Since its acquisition of Beddit in 2017, Apple has been exploring ways to leverage smart mattress technology, combined with temperature sensors, to monitor various aspects of health, including menstrual cycles.
Initially focused on enhancing sleep tracking, Apple has continued its research to incorporate sensors into bedding, making them less intrusive for users. One of the recently granted patents is titled “Flexible temperature sensing devices for body temperature sensing.”
This patent revolves around the use of sensors to monitor a person’s body temperature while they sleep. Apple believes that this approach could offer advantages over existing health tracking methods. According to the patent, “Physiological sensors, such as temperature measurement devices, heart monitoring devices, or blood oxygen level sensors,” are being integrated into various wearables and objects such as smartwatches, clothing, and even furniture.
Apple acknowledges that people typically measure their temperature infrequently, mostly when they suspect illness or for specific purposes like family planning. To address this, Apple proposes incorporating temperature measurement devices into objects like smartwatches, clothing, and bedding. The goal is to create sensors that are thinner, more flexible, and more durable to minimize user impact while providing reliable data.
Apple’s idea involves placing a series of sensors on top of a mattress, likely beneath the bedsheet. These sensors would continuously monitor a person’s temperature over time.
A second patent, also recently granted, expands on this concept and is titled “In-bed temperature array for menstrual cycle tracking.” While the focus remains on temperature tracking, this patent specifies when and how it is done. Continuous temperature tracking establishes a baseline for menstrual cycle detection.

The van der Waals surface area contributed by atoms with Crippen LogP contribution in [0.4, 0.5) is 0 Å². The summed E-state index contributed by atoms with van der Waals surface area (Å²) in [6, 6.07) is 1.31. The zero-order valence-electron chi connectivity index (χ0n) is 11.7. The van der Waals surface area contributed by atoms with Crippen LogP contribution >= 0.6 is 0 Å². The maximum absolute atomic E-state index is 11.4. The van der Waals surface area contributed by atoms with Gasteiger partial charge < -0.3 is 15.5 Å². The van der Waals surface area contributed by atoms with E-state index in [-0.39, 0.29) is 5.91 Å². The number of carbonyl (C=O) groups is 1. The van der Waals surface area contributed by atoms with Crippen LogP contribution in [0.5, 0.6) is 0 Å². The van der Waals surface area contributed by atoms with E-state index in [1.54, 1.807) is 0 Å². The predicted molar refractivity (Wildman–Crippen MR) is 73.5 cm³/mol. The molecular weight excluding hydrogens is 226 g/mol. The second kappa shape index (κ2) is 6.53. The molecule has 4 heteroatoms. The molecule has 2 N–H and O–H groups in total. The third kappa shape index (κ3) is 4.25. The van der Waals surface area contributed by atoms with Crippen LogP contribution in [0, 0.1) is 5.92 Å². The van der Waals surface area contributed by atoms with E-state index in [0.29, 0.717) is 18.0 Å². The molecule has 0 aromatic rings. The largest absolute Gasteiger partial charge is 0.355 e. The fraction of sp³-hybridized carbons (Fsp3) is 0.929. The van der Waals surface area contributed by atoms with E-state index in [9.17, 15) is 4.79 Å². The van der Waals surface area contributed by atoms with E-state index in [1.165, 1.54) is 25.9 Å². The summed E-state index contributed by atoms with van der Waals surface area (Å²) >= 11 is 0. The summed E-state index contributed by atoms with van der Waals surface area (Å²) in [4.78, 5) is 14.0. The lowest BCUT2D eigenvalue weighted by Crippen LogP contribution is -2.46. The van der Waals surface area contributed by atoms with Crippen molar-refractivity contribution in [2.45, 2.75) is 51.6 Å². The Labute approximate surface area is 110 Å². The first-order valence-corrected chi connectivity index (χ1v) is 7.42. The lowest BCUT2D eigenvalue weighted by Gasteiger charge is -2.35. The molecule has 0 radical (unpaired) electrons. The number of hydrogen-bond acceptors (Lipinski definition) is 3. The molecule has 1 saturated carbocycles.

The patent explains, “After determining the temperature of the user for each use period in the set of two or more use periods, at least one change in the temperature of the user between different use periods can be identified. An ovulation day of the user based on the at least one change in the temperature of the user can be estimated.”
However, this process requires precision as it involves identifying when “the temperature of the user is at least 0.1 degrees Celsius higher” than in at least two other recorded instances. It also requires tracking temperature variations throughout the night, including determining when “the temperature of the user is at least 0.2 degrees Celsius higher than a maximum” previously recorded.
Monitoring menstrual cycles is a crucial aspect of women’s health, and it has historically received inadequate attention in research. Apple’s ongoing interest in this field, highlighted by this patent, underscores the company’s commitment to advancing women’s health tracking. This patent lists five inventors, including Zijing Zeng and Joseph M. Schmitt, both of whom have previous experience in developing temperature-measuring sensors for iPhones.
Apple continues to explore innovative ways to leverage its technology for health and wellness applications, seeking to provide users with valuable insights into their overall well-being.
By Impact Lab